• Aftershocks of Covid-19 related lockdowns and monetary policy instruments such as quantitative easing used during the lockdowns are still being felt. America, for example, experienced high inflation after the money supply in the market was increased during the early stage of the pandemic. This was followed by rising interest rate in the US, capital flight to US from other countries, and depreciation of currencies against US dollar. As currencies depreciated, inflation rate increased and subsequently interest rates also increased in the respective countries. Policy rate, central bank’s favorite instrument to address inflation in almost all economies, has increased worldwide and costs of borrowing for the governments have increased.
  • As a result, fiscal spaces for almost all governments have been squeezed lately. Public debt to GDP ratio for Asia Pacific region has increased by two third between 2019 and 2021. This has negatively affected the ability of many governments to spend on SDG related budgetary line items and run targeted pro-poor programs. This can further vitiate public confidence in governments. When food and fuel price hike due to Ukraine crisis is added in it, collectively, people at the margin are likely experience further squeeze. ESCAP estimates that 2.7 million additional people in Asia Pacific (AP) region will be pushed to extreme poverty due to rising inflation and economic uncertainty. This may lead to political unrests, exacerbating the likelihood of economic recovery. Political unrests tend to be correlated across borders and one or two country in turmoil may eventually destabilize the entire region.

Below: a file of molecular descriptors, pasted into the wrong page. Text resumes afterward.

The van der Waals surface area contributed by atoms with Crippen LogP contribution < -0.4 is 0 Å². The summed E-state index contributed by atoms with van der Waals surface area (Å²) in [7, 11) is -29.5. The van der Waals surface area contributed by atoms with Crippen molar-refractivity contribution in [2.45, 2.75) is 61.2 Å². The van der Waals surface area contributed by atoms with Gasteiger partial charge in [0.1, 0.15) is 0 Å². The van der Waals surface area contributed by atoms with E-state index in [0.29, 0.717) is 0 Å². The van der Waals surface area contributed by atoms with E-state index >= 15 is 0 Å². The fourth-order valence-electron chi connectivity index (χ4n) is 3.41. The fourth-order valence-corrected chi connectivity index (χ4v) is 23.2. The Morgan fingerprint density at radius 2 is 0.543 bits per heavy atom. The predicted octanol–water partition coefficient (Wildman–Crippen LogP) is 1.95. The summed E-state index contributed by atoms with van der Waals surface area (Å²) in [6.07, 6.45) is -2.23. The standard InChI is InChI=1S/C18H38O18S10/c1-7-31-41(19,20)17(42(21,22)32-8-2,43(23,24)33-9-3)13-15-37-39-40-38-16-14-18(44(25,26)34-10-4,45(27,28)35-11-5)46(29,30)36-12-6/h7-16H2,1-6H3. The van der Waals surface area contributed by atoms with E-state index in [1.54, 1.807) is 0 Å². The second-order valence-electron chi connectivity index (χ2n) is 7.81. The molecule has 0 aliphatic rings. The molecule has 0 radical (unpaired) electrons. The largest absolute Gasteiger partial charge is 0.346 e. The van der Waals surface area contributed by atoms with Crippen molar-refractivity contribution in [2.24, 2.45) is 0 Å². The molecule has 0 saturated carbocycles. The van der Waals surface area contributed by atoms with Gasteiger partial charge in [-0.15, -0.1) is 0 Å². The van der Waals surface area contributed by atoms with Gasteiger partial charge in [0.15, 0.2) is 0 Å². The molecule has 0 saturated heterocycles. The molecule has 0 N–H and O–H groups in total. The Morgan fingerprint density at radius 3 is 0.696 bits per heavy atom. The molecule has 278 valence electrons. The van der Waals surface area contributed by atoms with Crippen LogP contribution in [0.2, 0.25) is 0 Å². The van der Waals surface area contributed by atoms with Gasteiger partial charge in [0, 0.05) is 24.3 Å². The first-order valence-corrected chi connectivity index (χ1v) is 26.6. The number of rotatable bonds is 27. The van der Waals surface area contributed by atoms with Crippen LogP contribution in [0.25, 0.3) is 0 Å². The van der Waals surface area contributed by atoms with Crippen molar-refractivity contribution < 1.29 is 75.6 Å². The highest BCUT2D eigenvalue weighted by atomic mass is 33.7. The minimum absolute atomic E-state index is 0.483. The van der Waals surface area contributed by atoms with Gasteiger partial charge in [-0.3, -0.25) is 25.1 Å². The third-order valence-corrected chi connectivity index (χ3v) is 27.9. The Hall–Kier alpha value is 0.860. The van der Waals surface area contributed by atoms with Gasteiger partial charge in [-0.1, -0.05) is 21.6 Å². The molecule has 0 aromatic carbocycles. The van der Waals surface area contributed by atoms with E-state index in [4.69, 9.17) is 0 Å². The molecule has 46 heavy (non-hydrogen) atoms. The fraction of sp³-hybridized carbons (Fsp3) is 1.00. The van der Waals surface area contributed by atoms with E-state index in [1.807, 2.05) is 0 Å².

• In this context, building resiliency of our economies has become very important.  The variance in the trajectories of recovery of different economies indicates that economies that are undergirded by strong social protection programs, quality infrastructure ensuring reliable access to factor inputs and consumers, policy stability, inclusive and large number of exporters, diversified product portfolio, adequate safeguards against extreme climate events and high economic productivity have more resilience than others.
  • Though AP region has already been a big spender in digital technologies, there is a variance across countries. For economies that are beginning to struggle now, this is a right time to invest in the digitalization of governance and reduction in any other administrative costs. I believe implementation of initiatives such as Asia Pacific Information Superhighway Initiative (2022-2026) and Ministerial Declaration on Building a More Resilient Future with Inclusive Civil Registration and Vital Statistics will be useful in ensuring cost of recovery from the crisis will be low in the long run.
  • Resiliency in manufacturing sector can be improved by investing in building seamless connectivity in transportation, energy and ICT sectors. Resiliency against the challenges posed by extreme climate events can be built by adopting greener alternatives in all aspects of our life and investing in infrastructures that provide protection against extreme climate weather. However, multiple sequentially arriving shocks have also constrained the capacity of governments in AP region to pay attention to long term crisis such as climate change optimally. Many governments in the region, for example, have reduced tax on carbon based fuels to appease angry voters, while imposing constrains in the import of electrical vehicles to save foreign exchange reserve. Regional initiatives are now needed so that inconsistencies such as this can be avoided.